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Thoughts on All Clad Bakeware?

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olympia Oct 3, 2011 05:47 PM

I've seen one post on this subject and didn't glean too much info from it. I'm hoping to get a bit of feed back here. I'm thinking about a 9 in round baker (probably 2) two loaf pans and two shallow bakers (12 x 15 in) and a 9 x 13 baker.

I don't bake too much but I've got a really bad collection of bakeware now. In addition to baking, I'm envisioning using these pieces for casseroles, sides, dips, serving etc.

Any thoughts are welcome. I'll add that I'm not a fan of nonstick and that I love being able soak/easily clean my bakeware. I do realize that these are astronomically priced but I've got through so many cheap, junky pieces that I really don't want to have to go through bakeware again.

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  1. c
    catdoc46 RE: olympia Oct 3, 2011 06:09 PM

    Nothing special in my opinion. In my personal experience, the best bakeware is made by Chicago Metallic, their simple aluminum product. I do not use non-stick bakeware. Silpat and good-old butter and flour or parchment paper works much better.

    1 Reply
    1. re: catdoc46
      breadchick RE: catdoc46 Oct 3, 2011 08:01 PM

      Ditto the C/M, parchment, and well prepped pans. The C/M baking pans don't warp, are true workhorses in the kitchen, and can be used for other things. I use the 1/4 sheet and 1/2 sheet jelly roll pans for prepping meats, food trays, etc. Parchment is a must have for scones, cookies, bread sticks, etc. I'd pass on the A/C bakeware - crazy expensive for the purpose. Save your cash for cookware!

    2. Chemicalkinetics RE: olympia Oct 3, 2011 06:18 PM

      Get bakeware from bakeware manufacturer like Chicago Metallic

      1. r
        rainey RE: olympia Oct 3, 2011 06:42 PM

        I enjoy using my AC cookware but for bakeware I want either earthenware like Emile Henry or a heavy metal pan. I am really liking the USA Pans I've gotten more recently but I've got Chicago Metallic and Caphalon that have been going strong for 10 years or more and are still not only completely functional but also still attractive.

        No doubt you could make the same claim about AC but I just don't think the price is justified.

        1 Reply
        1. re: rainey
          Chemicalkinetics RE: rainey Oct 3, 2011 07:23 PM

          Oh yes, Calphalon bakeware are pretty good too and for reasonable price. Only thing is that Calphalon bakeware are mostly nonstick as far as I know, which is fine by me, but the original poster may have no use of them.

        2. Jay F RE: olympia Oct 3, 2011 07:35 PM

          Another vote for Chicago Metallic regular (not non-stick). I can be as collector-y as anyone, but is there really any reason to use stainless (tri-ply?) for baking cakes? And oy, the cost.

          1. l
            ladybugthepug RE: olympia Oct 3, 2011 07:51 PM

            Have you ever seen the movie ""Brewster's Milions"? If you need to rid yourself of cash, then All Clad bakeware is the ticket.

            3 Replies
            1. re: ladybugthepug
              mlou72 RE: ladybugthepug Oct 5, 2011 11:57 AM

              *chuckle* In that case, olympia should buy each of us a set!

              But yes, if you like 'pretty' and can afford it, that's your choice. But AC pans are not going to make everyone else look like they're turning out burned dog biscuits on their inferior bakeware in comparison. Hmm, actually I do make biscuits for my dog on mine, but that's beside the point.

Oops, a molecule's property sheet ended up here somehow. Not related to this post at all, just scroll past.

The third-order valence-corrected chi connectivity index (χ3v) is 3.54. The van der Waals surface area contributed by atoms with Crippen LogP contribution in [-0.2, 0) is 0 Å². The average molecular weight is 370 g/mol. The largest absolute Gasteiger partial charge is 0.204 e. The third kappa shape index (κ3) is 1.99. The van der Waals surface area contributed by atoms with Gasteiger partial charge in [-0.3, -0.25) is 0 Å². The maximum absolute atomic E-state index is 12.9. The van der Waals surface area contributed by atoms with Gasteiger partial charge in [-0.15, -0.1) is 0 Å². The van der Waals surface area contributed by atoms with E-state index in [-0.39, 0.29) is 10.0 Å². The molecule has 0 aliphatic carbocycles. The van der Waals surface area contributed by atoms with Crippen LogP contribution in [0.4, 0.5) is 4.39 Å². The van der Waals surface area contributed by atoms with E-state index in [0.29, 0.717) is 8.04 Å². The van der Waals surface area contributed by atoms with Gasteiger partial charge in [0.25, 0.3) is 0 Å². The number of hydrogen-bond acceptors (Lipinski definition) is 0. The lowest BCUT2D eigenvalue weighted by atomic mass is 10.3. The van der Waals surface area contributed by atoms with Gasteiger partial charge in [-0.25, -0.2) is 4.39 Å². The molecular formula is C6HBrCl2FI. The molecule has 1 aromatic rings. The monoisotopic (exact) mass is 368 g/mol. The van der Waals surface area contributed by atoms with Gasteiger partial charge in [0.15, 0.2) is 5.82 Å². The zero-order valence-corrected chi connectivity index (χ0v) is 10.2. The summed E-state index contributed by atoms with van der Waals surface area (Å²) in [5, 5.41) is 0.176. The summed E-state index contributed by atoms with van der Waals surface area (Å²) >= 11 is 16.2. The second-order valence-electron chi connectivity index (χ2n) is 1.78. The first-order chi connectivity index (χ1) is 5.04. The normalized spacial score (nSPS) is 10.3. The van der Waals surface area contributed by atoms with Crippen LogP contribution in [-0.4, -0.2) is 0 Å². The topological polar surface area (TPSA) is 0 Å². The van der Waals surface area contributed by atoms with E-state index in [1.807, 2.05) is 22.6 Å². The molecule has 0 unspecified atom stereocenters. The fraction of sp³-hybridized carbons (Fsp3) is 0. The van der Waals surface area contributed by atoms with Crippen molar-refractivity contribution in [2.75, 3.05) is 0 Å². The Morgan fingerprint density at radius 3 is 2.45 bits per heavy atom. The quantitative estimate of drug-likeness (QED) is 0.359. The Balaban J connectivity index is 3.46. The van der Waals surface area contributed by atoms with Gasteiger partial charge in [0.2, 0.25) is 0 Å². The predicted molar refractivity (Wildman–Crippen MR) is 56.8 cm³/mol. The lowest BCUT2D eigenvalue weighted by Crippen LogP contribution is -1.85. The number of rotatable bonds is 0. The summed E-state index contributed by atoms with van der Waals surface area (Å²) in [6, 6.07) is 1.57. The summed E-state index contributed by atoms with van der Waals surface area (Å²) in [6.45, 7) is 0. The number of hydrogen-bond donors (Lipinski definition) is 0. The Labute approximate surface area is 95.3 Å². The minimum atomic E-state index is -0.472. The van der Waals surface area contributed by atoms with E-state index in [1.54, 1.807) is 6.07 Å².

1. re: mlou72
                Chemicalkinetics RE: mlou72 Oct 5, 2011 12:01 PM

                "But AC pans are not going to make everyone else look like they're turning out burned dog biscuits on their inferior bakeware in comparison"

                That is a good point that I sometime miss. I think it is true that you want to use the correct cookware when possible. e.g. use a frying pan for pan frying instead of a stock pot. However, there just isn't a huge difference between an All Clad triply pan vs a Calphalon triply pan vs a Walmart Tramontina pan. At the end, I would say 95% cooking skill and 5% cookware, possibly even more. If your sister out cook you when you were using a Tramontina triply pan, she will still kick your ass when you switch to an All Clad triply pan.

                1. re: Chemicalkinetics
                  mlou72 RE: Chemicalkinetics Oct 6, 2011 02:04 PM

                  And on top of it all you have to know your bakeware; that one sheet pan that is a little thicker than your other one and the one with the dark nonstick coating will do different things to your poor little sugar cookies if you don't know their personalities well. I won't gripe about the expensive half sheet pan that warps like monkeys are jumping on it in the oven when I'm not looking, I just keep that sucker around because I'd throw up if someone offered $1 for it at a garage sale. My favorite 9x13 baker is Temptations in Hello Yellow, and second to it is some cheap pan that wins points because it has a snap on tall lid for storage of leftovers.

                  One of my favorite baking sheets is a Wilton XXL dark nonstick that I got super cheap at TJ Maxx, but the darn thing is so slick I have to store it by itself in a special spot after the pantry accident it caused that sent a stack of bakeware flying all over the pantry. Pretty sure it has the same coating as the saucer Chevy Chase rode down the slope in Christmas Vacation ;)

                  Well maybe there's the answer: buy one piece, see how you like it. It's my opinion that one can't just make a list of the best and go buy it and be satisfied, it's really all about collecting and trying (and sometimes swearing) over the years. I'm not convinced one brand makes the best pan for each job.

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